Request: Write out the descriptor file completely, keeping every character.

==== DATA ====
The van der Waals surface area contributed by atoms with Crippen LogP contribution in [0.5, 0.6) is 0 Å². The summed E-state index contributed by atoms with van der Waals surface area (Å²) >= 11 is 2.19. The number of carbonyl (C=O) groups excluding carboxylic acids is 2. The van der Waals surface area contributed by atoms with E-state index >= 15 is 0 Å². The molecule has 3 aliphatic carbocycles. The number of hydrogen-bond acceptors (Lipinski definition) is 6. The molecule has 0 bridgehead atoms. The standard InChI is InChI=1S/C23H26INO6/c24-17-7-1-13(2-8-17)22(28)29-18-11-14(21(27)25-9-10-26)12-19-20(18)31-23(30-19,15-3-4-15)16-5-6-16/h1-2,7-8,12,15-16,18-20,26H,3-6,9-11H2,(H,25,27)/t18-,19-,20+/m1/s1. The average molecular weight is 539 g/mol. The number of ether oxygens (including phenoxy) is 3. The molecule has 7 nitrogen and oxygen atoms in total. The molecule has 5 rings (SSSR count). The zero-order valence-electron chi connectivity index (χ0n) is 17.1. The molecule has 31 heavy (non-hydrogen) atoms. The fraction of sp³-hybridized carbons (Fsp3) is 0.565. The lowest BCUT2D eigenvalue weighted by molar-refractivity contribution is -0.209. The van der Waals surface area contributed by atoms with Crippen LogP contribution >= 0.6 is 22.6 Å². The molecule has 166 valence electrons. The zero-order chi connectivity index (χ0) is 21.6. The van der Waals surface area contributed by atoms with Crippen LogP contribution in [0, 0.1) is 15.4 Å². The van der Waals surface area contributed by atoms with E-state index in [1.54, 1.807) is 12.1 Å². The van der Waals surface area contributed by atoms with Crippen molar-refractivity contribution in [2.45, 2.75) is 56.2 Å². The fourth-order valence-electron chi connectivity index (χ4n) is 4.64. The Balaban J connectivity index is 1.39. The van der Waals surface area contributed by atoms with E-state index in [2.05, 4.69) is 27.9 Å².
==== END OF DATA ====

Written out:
The van der Waals surface area contributed by atoms with Crippen LogP contribution in [0.5, 0.6) is 0 Å². The summed E-state index contributed by atoms with van der Waals surface area (Å²) >= 11 is 2.19. The number of carbonyl (C=O) groups excluding carboxylic acids is 2. The van der Waals surface area contributed by atoms with E-state index >= 15 is 0 Å². The molecule has 3 aliphatic carbocycles. The number of hydrogen-bond acceptors (Lipinski definition) is 6. The molecule has 0 bridgehead atoms. The standard InChI is InChI=1S/C23H26INO6/c24-17-7-1-13(2-8-17)22(28)29-18-11-14(21(27)25-9-10-26)12-19-20(18)31-23(30-19,15-3-4-15)16-5-6-16/h1-2,7-8,12,15-16,18-20,26H,3-6,9-11H2,(H,25,27)/t18-,19-,20+/m1/s1. The average molecular weight is 539 g/mol. The number of ether oxygens (including phenoxy) is 3. The molecule has 7 nitrogen and oxygen atoms in total. The molecule has 5 rings (SSSR count). The zero-order valence-electron chi connectivity index (χ0n) is 17.1. The molecule has 31 heavy (non-hydrogen) atoms. The fraction of sp³-hybridized carbons (Fsp3) is 0.565. The lowest BCUT2D eigenvalue weighted by molar-refractivity contribution is -0.209. The van der Waals surface area contributed by atoms with Crippen LogP contribution >= 0.6 is 22.6 Å². The molecule has 166 valence electrons. The zero-order chi connectivity index (χ0) is 21.6. The van der Waals surface area contributed by atoms with Crippen LogP contribution in [0, 0.1) is 15.4 Å². The van der Waals surface area contributed by atoms with E-state index in [1.54, 1.807) is 12.1 Å². The van der Waals surface area contributed by atoms with Crippen molar-refractivity contribution in [2.45, 2.75) is 56.2 Å². The fourth-order valence-electron chi connectivity index (χ4n) is 4.64. The Balaban J connectivity index is 1.39. The van der Waals surface area contributed by atoms with E-state index in [2.05, 4.69) is 27.9 Å².